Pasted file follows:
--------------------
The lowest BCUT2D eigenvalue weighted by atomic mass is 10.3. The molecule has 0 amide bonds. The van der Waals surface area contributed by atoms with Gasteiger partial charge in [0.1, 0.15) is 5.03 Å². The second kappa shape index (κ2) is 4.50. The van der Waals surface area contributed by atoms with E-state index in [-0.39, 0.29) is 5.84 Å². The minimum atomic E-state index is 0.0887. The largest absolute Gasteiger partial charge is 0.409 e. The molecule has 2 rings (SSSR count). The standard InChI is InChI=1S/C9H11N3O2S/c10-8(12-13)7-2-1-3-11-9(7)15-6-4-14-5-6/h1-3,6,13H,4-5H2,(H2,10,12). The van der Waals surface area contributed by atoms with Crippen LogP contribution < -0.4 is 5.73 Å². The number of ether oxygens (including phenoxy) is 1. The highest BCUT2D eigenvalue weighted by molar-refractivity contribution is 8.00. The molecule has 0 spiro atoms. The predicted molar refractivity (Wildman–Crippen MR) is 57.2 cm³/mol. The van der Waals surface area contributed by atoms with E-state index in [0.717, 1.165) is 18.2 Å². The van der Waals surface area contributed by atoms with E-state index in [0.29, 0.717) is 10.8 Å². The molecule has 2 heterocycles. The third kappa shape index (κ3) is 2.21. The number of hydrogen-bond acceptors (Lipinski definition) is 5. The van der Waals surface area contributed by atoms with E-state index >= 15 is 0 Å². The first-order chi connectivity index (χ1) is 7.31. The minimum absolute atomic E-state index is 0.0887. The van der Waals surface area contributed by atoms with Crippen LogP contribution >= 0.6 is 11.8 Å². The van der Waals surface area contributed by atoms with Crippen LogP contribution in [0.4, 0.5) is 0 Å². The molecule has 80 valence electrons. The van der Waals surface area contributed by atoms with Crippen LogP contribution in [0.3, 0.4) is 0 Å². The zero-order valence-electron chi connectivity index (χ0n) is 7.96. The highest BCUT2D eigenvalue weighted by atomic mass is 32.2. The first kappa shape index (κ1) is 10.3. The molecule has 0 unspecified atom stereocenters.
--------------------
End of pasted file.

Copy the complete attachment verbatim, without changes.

The lowest BCUT2D eigenvalue weighted by atomic mass is 10.3. The molecule has 0 amide bonds. The van der Waals surface area contributed by atoms with Gasteiger partial charge in [0.1, 0.15) is 5.03 Å². The second kappa shape index (κ2) is 4.50. The van der Waals surface area contributed by atoms with E-state index in [-0.39, 0.29) is 5.84 Å². The minimum atomic E-state index is 0.0887. The largest absolute Gasteiger partial charge is 0.409 e. The molecule has 2 rings (SSSR count). The standard InChI is InChI=1S/C9H11N3O2S/c10-8(12-13)7-2-1-3-11-9(7)15-6-4-14-5-6/h1-3,6,13H,4-5H2,(H2,10,12). The van der Waals surface area contributed by atoms with Crippen LogP contribution < -0.4 is 5.73 Å². The number of ether oxygens (including phenoxy) is 1. The highest BCUT2D eigenvalue weighted by molar-refractivity contribution is 8.00. The molecule has 0 spiro atoms. The predicted molar refractivity (Wildman–Crippen MR) is 57.2 cm³/mol. The van der Waals surface area contributed by atoms with E-state index in [0.717, 1.165) is 18.2 Å². The van der Waals surface area contributed by atoms with E-state index in [0.29, 0.717) is 10.8 Å². The molecule has 2 heterocycles. The third kappa shape index (κ3) is 2.21. The number of hydrogen-bond acceptors (Lipinski definition) is 5. The van der Waals surface area contributed by atoms with E-state index >= 15 is 0 Å². The first-order chi connectivity index (χ1) is 7.31. The minimum absolute atomic E-state index is 0.0887. The van der Waals surface area contributed by atoms with Crippen LogP contribution >= 0.6 is 11.8 Å². The van der Waals surface area contributed by atoms with Crippen LogP contribution in [0.4, 0.5) is 0 Å². The molecule has 80 valence electrons. The van der Waals surface area contributed by atoms with Crippen LogP contribution in [0.3, 0.4) is 0 Å². The zero-order valence-electron chi connectivity index (χ0n) is 7.96. The highest BCUT2D eigenvalue weighted by atomic mass is 32.2. The first kappa shape index (κ1) is 10.3. The molecule has 0 unspecified atom stereocenters.